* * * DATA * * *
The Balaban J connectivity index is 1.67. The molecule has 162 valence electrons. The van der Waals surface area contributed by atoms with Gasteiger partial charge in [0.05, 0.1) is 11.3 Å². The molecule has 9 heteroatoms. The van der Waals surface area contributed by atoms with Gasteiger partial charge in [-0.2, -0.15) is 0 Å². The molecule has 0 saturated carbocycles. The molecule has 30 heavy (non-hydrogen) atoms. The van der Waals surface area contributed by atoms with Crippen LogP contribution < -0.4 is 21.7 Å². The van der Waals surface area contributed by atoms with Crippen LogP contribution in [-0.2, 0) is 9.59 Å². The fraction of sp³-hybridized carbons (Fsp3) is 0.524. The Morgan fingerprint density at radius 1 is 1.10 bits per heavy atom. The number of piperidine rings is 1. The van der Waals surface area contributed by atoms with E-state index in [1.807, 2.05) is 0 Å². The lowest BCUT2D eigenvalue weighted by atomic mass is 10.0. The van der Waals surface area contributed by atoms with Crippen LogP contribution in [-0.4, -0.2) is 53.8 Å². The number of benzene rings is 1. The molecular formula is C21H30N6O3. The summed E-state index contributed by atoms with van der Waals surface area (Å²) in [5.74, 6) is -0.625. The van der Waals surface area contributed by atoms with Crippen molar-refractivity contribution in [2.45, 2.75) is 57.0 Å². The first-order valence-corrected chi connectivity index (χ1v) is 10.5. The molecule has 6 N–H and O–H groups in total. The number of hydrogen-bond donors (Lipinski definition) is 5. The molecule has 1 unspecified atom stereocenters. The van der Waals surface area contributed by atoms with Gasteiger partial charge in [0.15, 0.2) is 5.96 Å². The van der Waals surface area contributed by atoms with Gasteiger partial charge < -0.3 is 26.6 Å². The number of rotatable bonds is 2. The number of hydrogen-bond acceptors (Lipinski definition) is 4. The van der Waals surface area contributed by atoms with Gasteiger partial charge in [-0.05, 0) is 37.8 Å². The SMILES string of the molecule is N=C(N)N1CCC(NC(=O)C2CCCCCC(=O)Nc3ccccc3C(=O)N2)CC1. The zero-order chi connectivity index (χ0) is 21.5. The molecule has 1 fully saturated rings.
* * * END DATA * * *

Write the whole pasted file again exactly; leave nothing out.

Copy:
The Balaban J connectivity index is 1.67. The molecule has 162 valence electrons. The van der Waals surface area contributed by atoms with Gasteiger partial charge in [0.05, 0.1) is 11.3 Å². The molecule has 9 heteroatoms. The van der Waals surface area contributed by atoms with Gasteiger partial charge in [-0.2, -0.15) is 0 Å². The molecule has 0 saturated carbocycles. The molecule has 30 heavy (non-hydrogen) atoms. The van der Waals surface area contributed by atoms with Crippen LogP contribution < -0.4 is 21.7 Å². The van der Waals surface area contributed by atoms with Crippen LogP contribution in [-0.2, 0) is 9.59 Å². The fraction of sp³-hybridized carbons (Fsp3) is 0.524. The Morgan fingerprint density at radius 1 is 1.10 bits per heavy atom. The number of piperidine rings is 1. The van der Waals surface area contributed by atoms with E-state index in [1.807, 2.05) is 0 Å². The lowest BCUT2D eigenvalue weighted by atomic mass is 10.0. The van der Waals surface area contributed by atoms with Crippen LogP contribution in [-0.4, -0.2) is 53.8 Å². The number of benzene rings is 1. The molecular formula is C21H30N6O3. The summed E-state index contributed by atoms with van der Waals surface area (Å²) in [5.74, 6) is -0.625. The van der Waals surface area contributed by atoms with Crippen molar-refractivity contribution in [2.45, 2.75) is 57.0 Å². The first-order valence-corrected chi connectivity index (χ1v) is 10.5. The molecule has 6 N–H and O–H groups in total. The number of hydrogen-bond donors (Lipinski definition) is 5. The molecule has 1 unspecified atom stereocenters. The van der Waals surface area contributed by atoms with Gasteiger partial charge in [0.15, 0.2) is 5.96 Å². The van der Waals surface area contributed by atoms with Gasteiger partial charge < -0.3 is 26.6 Å². The number of rotatable bonds is 2. The number of hydrogen-bond acceptors (Lipinski definition) is 4. The van der Waals surface area contributed by atoms with Gasteiger partial charge in [-0.05, 0) is 37.8 Å². The SMILES string of the molecule is N=C(N)N1CCC(NC(=O)C2CCCCCC(=O)Nc3ccccc3C(=O)N2)CC1. The zero-order chi connectivity index (χ0) is 21.5. The molecule has 1 fully saturated rings.